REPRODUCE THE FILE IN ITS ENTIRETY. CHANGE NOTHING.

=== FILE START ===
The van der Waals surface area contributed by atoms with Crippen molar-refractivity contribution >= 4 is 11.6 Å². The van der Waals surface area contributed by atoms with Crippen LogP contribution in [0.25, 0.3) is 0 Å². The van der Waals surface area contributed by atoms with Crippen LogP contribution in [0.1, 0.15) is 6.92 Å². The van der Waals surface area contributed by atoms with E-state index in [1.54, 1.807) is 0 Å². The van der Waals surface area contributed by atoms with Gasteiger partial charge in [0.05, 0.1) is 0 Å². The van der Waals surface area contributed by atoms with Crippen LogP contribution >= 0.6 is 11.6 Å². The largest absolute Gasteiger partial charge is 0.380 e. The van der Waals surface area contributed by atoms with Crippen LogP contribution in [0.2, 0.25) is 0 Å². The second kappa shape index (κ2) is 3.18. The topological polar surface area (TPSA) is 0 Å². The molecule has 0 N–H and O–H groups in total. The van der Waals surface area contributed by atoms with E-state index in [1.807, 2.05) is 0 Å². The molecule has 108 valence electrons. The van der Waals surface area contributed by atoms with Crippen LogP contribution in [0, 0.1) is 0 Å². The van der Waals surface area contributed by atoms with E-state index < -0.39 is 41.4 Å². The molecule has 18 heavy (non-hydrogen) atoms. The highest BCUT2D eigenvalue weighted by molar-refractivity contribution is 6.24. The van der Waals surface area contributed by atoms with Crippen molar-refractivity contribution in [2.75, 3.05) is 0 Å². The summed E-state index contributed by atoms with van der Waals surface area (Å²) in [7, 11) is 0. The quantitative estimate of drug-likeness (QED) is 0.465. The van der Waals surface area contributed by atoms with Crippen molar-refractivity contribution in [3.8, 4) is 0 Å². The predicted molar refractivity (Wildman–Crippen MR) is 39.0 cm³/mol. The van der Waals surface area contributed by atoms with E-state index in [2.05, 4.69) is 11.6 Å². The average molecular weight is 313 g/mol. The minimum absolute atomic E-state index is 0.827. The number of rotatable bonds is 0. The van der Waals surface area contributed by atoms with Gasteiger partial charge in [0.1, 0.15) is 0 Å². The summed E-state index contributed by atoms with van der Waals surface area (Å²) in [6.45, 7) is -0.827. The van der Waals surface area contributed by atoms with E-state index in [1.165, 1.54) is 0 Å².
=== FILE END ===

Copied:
The van der Waals surface area contributed by atoms with Crippen molar-refractivity contribution >= 4 is 11.6 Å². The van der Waals surface area contributed by atoms with Crippen LogP contribution in [0.25, 0.3) is 0 Å². The van der Waals surface area contributed by atoms with Crippen LogP contribution in [0.1, 0.15) is 6.92 Å². The van der Waals surface area contributed by atoms with E-state index in [1.54, 1.807) is 0 Å². The van der Waals surface area contributed by atoms with Gasteiger partial charge in [0.05, 0.1) is 0 Å². The van der Waals surface area contributed by atoms with Crippen LogP contribution >= 0.6 is 11.6 Å². The largest absolute Gasteiger partial charge is 0.380 e. The van der Waals surface area contributed by atoms with Crippen LogP contribution in [0.2, 0.25) is 0 Å². The second kappa shape index (κ2) is 3.18. The topological polar surface area (TPSA) is 0 Å². The molecule has 0 N–H and O–H groups in total. The van der Waals surface area contributed by atoms with E-state index in [1.807, 2.05) is 0 Å². The molecule has 108 valence electrons. The van der Waals surface area contributed by atoms with Crippen LogP contribution in [0, 0.1) is 0 Å². The van der Waals surface area contributed by atoms with E-state index < -0.39 is 41.4 Å². The molecule has 18 heavy (non-hydrogen) atoms. The highest BCUT2D eigenvalue weighted by molar-refractivity contribution is 6.24. The van der Waals surface area contributed by atoms with Crippen molar-refractivity contribution in [2.75, 3.05) is 0 Å². The summed E-state index contributed by atoms with van der Waals surface area (Å²) in [7, 11) is 0. The quantitative estimate of drug-likeness (QED) is 0.465. The van der Waals surface area contributed by atoms with Crippen molar-refractivity contribution in [3.8, 4) is 0 Å². The predicted molar refractivity (Wildman–Crippen MR) is 39.0 cm³/mol. The van der Waals surface area contributed by atoms with E-state index in [2.05, 4.69) is 11.6 Å². The average molecular weight is 313 g/mol. The minimum absolute atomic E-state index is 0.827. The number of rotatable bonds is 0. The van der Waals surface area contributed by atoms with Gasteiger partial charge in [0.1, 0.15) is 0 Å². The summed E-state index contributed by atoms with van der Waals surface area (Å²) in [6.45, 7) is -0.827. The van der Waals surface area contributed by atoms with E-state index in [1.165, 1.54) is 0 Å².